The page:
When it comes to protection of human rights online, Latin America is a complicated region. Some governments have taken bold steps to safeguard digital rights, with Brazil passing the “Marco Civil da Internet,” a ground-breaking civil rights framework for the internet, and Chile banning zero rating practices which violate Net Neutrality principles. Yet numerous challenges remain for protecting free expression and privacy online, as well as for connecting the unconnected.
At the end of July Access Now participated in the Latin American Internet Governance Forum (LACIGF9), which took place in Costa Rica. There, we discussed a wide range of digital rights issues with our local partners, as well as representatives from government, the technical community, and the private sector, to prepare for the global IGF that will take place in December in Guadalajara, Mexico.
This year, topics discussed at LACIGF included cybersecurity, Net Neutrality and connectivity, intermediary liability, the balancing of intellectual property rights and access to knowledge, and human rights online. All of the participants — panelists and audience members alike — contributed to the discussion, sharing insight about their countries and communities to collaboratively develop a regional agenda for internet governance.
The meeting was especially important for Access Now because it took place in San Jose, where our Latin American office and most of our regional team is located. We are excited to continue to strengthen our connections throughout the region.
Below, we share details about the sessions we participated in, our Digital Security Clinic at LACIGF9, the joint civil society statement on digital rights in Latin America, and what’s next in the lead-up to the global IGF in Mexico.
Digital rights and development: Can we leverage the internet to address inequality?
From the opening of the conference, which featured Costa Rica’s vice-president, Ana Helena Chacónthe, the debates were marked by the theme of connecting digital rights and the fight against inequality. This is a critically important in Latin America, since it is still the most unequal region in the world, socially and economically. There were also repeated calls for inclusivity in discussions about internet policy, and, encouragingly, significant participation by women in the panels.
We were excited to be invited to take part in some of the discussion panels to develop this year’s IGF topics. Javier Pallero, Access Now’s policy analyst for Latin America, joined a panel on Network Neutrality and connectivity, and bought up the link between regulatory proposals to tackle the digital divide and the need to protect free expression through Net Neutrality. Panelists raised the issues of zero rating policies and Over the Top (OTT) regulation, with participation by representatives from national governments, civil society, and the internet and telecommunications industries.
Daniel Bedoya, the incident response manager for Access Now’s Digital Security Helpline, joined a panel on Costa Rican perspectives on the internet, helping to identify the remaining challenges for implementing the government’s high-level policies on accessibility, Net Neutrality, digital security, and freedom of expression. In his presentation, Daniel used real-world examples to illustrate the distance between current policies and the reality of people’s daily lives, stressing that there is a need for mechanisms that respond to the digital security concerns that affect civil society activists.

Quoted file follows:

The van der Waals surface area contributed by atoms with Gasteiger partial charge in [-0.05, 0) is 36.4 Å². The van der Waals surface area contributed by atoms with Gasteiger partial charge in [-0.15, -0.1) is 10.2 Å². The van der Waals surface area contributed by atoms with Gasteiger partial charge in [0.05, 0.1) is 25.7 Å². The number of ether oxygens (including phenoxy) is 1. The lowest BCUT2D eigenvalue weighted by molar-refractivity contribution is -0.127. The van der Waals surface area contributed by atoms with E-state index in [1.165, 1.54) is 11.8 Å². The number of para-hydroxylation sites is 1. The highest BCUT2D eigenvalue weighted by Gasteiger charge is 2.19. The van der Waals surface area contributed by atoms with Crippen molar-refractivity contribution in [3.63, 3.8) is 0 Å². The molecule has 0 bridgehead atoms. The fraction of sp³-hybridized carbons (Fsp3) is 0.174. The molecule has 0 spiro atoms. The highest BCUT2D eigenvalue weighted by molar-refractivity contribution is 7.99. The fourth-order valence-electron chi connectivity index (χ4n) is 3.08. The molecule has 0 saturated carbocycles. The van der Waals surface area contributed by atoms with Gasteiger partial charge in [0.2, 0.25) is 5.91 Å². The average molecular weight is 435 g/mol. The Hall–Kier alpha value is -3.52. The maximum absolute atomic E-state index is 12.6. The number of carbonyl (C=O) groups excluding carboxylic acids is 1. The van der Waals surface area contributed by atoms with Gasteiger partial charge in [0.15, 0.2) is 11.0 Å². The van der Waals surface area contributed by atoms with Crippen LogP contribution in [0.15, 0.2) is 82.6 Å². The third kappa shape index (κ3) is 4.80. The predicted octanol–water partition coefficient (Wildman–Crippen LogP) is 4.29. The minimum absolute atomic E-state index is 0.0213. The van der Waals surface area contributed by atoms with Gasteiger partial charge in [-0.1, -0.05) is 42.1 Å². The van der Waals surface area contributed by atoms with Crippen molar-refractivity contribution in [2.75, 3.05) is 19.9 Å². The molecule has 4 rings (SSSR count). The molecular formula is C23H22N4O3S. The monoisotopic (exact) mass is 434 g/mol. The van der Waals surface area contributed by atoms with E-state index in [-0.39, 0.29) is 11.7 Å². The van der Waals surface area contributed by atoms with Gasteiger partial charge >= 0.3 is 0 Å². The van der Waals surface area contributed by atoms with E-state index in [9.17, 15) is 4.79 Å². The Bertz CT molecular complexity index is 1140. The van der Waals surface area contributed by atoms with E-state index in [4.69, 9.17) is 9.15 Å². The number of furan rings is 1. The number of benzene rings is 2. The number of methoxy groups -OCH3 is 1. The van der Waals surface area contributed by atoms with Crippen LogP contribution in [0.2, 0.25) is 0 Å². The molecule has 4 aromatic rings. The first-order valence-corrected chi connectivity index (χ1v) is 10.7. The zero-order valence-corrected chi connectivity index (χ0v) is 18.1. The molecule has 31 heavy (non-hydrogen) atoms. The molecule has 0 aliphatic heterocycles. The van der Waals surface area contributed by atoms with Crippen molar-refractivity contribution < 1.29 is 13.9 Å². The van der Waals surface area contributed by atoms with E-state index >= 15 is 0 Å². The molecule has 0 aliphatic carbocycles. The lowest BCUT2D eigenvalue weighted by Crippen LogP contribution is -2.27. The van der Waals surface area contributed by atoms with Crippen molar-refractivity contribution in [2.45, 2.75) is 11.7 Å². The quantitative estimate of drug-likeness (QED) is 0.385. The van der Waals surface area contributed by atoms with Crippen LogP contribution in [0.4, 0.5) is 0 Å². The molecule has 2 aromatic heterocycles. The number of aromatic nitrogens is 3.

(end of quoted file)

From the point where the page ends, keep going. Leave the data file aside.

For a look at the videos and reports from all of the sessions, visit the official LACIGF website.
A digital security clinic for all attendees
In addition to participating in the panels and other conference activities, our Costa Rica team held a Digital Security Clinic. Our helpline experts answered participants’ digital security questions, and provided guidance on incident prevention, secure communications, and risk management, with a particular focus on local activists and users at risk. This was the second time we’ve held a digital security clinic at an LACIGF.
We also co-hosted a social event with our partner Fundación Acceso to welcome regional civil society activists to Costa Rica, offering local food, drinks, and, of course, some nice Latin music! This informal meeting was an excellent opportunity for us to hear from our friends and partners about the challenges they face when defending digital rights locally.
The way forward: the struggle for digital rights in Latin America continues
Last year, at the 2015 LACIGF, civil society issued a statement identifying challenges for internet governance in Latin America. Unfortunately, many of those challenges remain. There have even been serious setbacks to digital rights in Brazil, Paraguay, and Peru, among other countries.
In response, civil society organizations issued a statement right after this year’s event to raise awareness about the worrying issues still in play. The document, available in Spanish here, provides concrete examples that illustrate the state of human and digital rights in different countries in the region. It also expresses concerns about a possible limitation on Mexican civil society participation in the IGF that will take place in Guadalajara next December, and demands that the IGF maintain its multistakeholder character, and respect different points of view. This statement has strong support, with almost 40 organizations from 14 countries signing on.
Our goal is to ensure that the governments that attended the regional forum listen to our concerns, and set up a pathway for creating human rights-based policies. We will remain vigilant, watching for action on key issues in the lead up to the global internet governance forum in Mexico. Stay tuned.